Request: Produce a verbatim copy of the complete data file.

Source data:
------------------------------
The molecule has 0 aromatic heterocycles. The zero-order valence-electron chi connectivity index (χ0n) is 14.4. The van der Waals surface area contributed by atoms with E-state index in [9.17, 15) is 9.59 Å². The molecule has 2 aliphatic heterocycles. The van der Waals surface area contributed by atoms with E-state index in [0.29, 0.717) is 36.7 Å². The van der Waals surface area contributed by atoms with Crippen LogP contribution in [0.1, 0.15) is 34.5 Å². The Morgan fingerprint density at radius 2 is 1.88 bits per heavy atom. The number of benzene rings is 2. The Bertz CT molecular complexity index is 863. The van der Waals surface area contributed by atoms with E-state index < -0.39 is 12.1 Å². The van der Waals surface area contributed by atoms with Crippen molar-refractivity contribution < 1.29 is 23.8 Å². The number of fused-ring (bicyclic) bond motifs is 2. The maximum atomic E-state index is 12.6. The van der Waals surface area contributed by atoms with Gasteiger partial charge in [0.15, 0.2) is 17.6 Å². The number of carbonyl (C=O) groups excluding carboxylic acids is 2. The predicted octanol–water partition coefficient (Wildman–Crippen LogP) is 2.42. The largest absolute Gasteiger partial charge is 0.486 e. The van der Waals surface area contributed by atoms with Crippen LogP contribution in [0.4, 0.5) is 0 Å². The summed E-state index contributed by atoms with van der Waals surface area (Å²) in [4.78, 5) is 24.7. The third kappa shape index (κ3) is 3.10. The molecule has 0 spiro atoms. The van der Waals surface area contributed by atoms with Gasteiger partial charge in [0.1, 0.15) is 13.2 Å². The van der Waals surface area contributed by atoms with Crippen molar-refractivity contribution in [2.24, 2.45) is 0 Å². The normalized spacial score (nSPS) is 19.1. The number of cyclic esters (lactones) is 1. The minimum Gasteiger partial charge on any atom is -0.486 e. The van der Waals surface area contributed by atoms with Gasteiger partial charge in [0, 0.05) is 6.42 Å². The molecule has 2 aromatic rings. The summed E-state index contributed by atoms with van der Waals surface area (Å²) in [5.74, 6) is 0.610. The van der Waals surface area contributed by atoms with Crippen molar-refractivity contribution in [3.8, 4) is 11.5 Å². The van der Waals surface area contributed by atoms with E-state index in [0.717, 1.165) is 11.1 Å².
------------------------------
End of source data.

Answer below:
The molecule has 0 aromatic heterocycles. The zero-order valence-electron chi connectivity index (χ0n) is 14.4. The van der Waals surface area contributed by atoms with E-state index in [9.17, 15) is 9.59 Å². The molecule has 2 aliphatic heterocycles. The van der Waals surface area contributed by atoms with E-state index in [0.29, 0.717) is 36.7 Å². The van der Waals surface area contributed by atoms with Crippen LogP contribution in [0.1, 0.15) is 34.5 Å². The Morgan fingerprint density at radius 2 is 1.88 bits per heavy atom. The number of benzene rings is 2. The Bertz CT molecular complexity index is 863. The van der Waals surface area contributed by atoms with E-state index < -0.39 is 12.1 Å². The van der Waals surface area contributed by atoms with Crippen molar-refractivity contribution < 1.29 is 23.8 Å². The number of fused-ring (bicyclic) bond motifs is 2. The maximum atomic E-state index is 12.6. The van der Waals surface area contributed by atoms with Gasteiger partial charge in [0.15, 0.2) is 17.6 Å². The number of carbonyl (C=O) groups excluding carboxylic acids is 2. The predicted octanol–water partition coefficient (Wildman–Crippen LogP) is 2.42. The largest absolute Gasteiger partial charge is 0.486 e. The van der Waals surface area contributed by atoms with Crippen LogP contribution in [0.4, 0.5) is 0 Å². The summed E-state index contributed by atoms with van der Waals surface area (Å²) in [4.78, 5) is 24.7. The third kappa shape index (κ3) is 3.10. The molecule has 0 spiro atoms. The van der Waals surface area contributed by atoms with Gasteiger partial charge in [0.1, 0.15) is 13.2 Å². The van der Waals surface area contributed by atoms with Crippen molar-refractivity contribution in [2.24, 2.45) is 0 Å². The normalized spacial score (nSPS) is 19.1. The number of cyclic esters (lactones) is 1. The minimum Gasteiger partial charge on any atom is -0.486 e. The van der Waals surface area contributed by atoms with Gasteiger partial charge in [0, 0.05) is 6.42 Å². The molecule has 2 aromatic rings. The summed E-state index contributed by atoms with van der Waals surface area (Å²) in [5.74, 6) is 0.610. The van der Waals surface area contributed by atoms with Crippen molar-refractivity contribution in [3.8, 4) is 11.5 Å². The van der Waals surface area contributed by atoms with E-state index in [0.717, 1.165) is 11.1 Å².